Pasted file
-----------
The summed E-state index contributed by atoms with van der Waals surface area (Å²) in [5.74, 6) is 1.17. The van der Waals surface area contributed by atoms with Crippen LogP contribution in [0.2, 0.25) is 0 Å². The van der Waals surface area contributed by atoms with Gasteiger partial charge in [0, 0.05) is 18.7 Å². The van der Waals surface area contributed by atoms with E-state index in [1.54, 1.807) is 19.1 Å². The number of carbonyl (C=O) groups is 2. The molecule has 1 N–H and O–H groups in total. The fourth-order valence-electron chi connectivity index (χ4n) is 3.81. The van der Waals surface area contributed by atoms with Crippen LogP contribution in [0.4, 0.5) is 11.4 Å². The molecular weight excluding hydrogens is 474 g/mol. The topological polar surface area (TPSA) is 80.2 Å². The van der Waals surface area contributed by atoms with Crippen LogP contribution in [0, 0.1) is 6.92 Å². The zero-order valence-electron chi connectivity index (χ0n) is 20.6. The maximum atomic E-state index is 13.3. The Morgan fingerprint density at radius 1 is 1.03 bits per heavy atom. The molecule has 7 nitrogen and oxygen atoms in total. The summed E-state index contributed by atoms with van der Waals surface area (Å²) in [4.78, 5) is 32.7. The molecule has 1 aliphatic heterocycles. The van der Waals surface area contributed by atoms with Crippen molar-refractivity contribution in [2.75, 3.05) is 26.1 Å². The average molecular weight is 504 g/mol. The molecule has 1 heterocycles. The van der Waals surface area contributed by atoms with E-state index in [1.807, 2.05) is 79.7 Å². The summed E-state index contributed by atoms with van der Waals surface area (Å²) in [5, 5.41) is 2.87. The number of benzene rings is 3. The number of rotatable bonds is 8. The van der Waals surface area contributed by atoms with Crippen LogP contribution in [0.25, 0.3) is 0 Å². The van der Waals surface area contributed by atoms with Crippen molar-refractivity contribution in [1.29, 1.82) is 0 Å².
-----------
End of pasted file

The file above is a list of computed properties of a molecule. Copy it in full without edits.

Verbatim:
The summed E-state index contributed by atoms with van der Waals surface area (Å²) in [5.74, 6) is 1.17. The van der Waals surface area contributed by atoms with Crippen LogP contribution in [0.2, 0.25) is 0 Å². The van der Waals surface area contributed by atoms with Gasteiger partial charge in [0, 0.05) is 18.7 Å². The van der Waals surface area contributed by atoms with E-state index in [1.54, 1.807) is 19.1 Å². The number of carbonyl (C=O) groups is 2. The molecule has 1 N–H and O–H groups in total. The fourth-order valence-electron chi connectivity index (χ4n) is 3.81. The van der Waals surface area contributed by atoms with Crippen LogP contribution in [0.4, 0.5) is 11.4 Å². The molecular weight excluding hydrogens is 474 g/mol. The topological polar surface area (TPSA) is 80.2 Å². The van der Waals surface area contributed by atoms with Crippen LogP contribution in [0, 0.1) is 6.92 Å². The zero-order valence-electron chi connectivity index (χ0n) is 20.6. The maximum atomic E-state index is 13.3. The Morgan fingerprint density at radius 1 is 1.03 bits per heavy atom. The molecule has 7 nitrogen and oxygen atoms in total. The summed E-state index contributed by atoms with van der Waals surface area (Å²) in [4.78, 5) is 32.7. The molecule has 1 aliphatic heterocycles. The van der Waals surface area contributed by atoms with Crippen molar-refractivity contribution in [2.75, 3.05) is 26.1 Å². The average molecular weight is 504 g/mol. The molecule has 1 heterocycles. The van der Waals surface area contributed by atoms with E-state index in [1.807, 2.05) is 79.7 Å². The summed E-state index contributed by atoms with van der Waals surface area (Å²) in [5, 5.41) is 2.87. The number of benzene rings is 3. The number of rotatable bonds is 8. The van der Waals surface area contributed by atoms with Crippen LogP contribution in [0.25, 0.3) is 0 Å². The van der Waals surface area contributed by atoms with Crippen molar-refractivity contribution in [1.29, 1.82) is 0 Å².